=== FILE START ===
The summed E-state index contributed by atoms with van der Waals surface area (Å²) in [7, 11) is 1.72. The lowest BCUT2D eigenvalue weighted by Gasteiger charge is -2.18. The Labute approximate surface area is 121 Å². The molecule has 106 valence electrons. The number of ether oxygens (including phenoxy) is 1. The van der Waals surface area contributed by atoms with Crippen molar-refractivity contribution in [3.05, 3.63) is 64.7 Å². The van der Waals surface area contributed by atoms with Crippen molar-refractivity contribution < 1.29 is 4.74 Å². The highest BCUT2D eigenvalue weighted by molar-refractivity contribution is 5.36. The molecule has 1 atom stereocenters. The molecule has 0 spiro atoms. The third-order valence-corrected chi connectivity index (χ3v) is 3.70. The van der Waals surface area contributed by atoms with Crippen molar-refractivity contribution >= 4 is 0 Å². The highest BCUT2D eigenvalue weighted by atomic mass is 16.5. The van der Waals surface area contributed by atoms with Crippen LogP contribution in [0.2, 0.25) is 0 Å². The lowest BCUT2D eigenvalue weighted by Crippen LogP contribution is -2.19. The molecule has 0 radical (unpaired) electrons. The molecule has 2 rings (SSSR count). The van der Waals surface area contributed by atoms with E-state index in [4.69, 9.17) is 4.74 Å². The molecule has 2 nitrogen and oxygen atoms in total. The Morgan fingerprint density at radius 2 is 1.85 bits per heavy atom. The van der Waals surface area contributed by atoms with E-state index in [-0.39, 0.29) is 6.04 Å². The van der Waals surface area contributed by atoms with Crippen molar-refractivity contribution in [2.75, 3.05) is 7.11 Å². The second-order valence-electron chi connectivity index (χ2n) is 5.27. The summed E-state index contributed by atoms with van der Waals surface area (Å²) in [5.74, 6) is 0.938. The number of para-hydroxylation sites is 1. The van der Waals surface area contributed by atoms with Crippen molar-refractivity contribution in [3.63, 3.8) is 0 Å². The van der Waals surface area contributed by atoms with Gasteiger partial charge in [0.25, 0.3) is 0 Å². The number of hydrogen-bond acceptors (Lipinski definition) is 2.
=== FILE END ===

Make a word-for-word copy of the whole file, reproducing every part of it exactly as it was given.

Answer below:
The summed E-state index contributed by atoms with van der Waals surface area (Å²) in [7, 11) is 1.72. The lowest BCUT2D eigenvalue weighted by Gasteiger charge is -2.18. The Labute approximate surface area is 121 Å². The molecule has 106 valence electrons. The number of ether oxygens (including phenoxy) is 1. The van der Waals surface area contributed by atoms with Crippen molar-refractivity contribution in [3.05, 3.63) is 64.7 Å². The van der Waals surface area contributed by atoms with Crippen molar-refractivity contribution < 1.29 is 4.74 Å². The highest BCUT2D eigenvalue weighted by molar-refractivity contribution is 5.36. The molecule has 1 atom stereocenters. The molecule has 0 spiro atoms. The third-order valence-corrected chi connectivity index (χ3v) is 3.70. The van der Waals surface area contributed by atoms with Crippen molar-refractivity contribution >= 4 is 0 Å². The highest BCUT2D eigenvalue weighted by atomic mass is 16.5. The van der Waals surface area contributed by atoms with Crippen LogP contribution in [0.2, 0.25) is 0 Å². The lowest BCUT2D eigenvalue weighted by Crippen LogP contribution is -2.19. The molecule has 0 radical (unpaired) electrons. The molecule has 2 rings (SSSR count). The van der Waals surface area contributed by atoms with E-state index in [4.69, 9.17) is 4.74 Å². The molecule has 2 nitrogen and oxygen atoms in total. The Morgan fingerprint density at radius 2 is 1.85 bits per heavy atom. The van der Waals surface area contributed by atoms with E-state index in [-0.39, 0.29) is 6.04 Å². The van der Waals surface area contributed by atoms with Crippen molar-refractivity contribution in [2.75, 3.05) is 7.11 Å². The second-order valence-electron chi connectivity index (χ2n) is 5.27. The summed E-state index contributed by atoms with van der Waals surface area (Å²) in [5.74, 6) is 0.938. The number of para-hydroxylation sites is 1. The van der Waals surface area contributed by atoms with Crippen molar-refractivity contribution in [3.63, 3.8) is 0 Å². The van der Waals surface area contributed by atoms with Gasteiger partial charge in [0.25, 0.3) is 0 Å². The number of hydrogen-bond acceptors (Lipinski definition) is 2.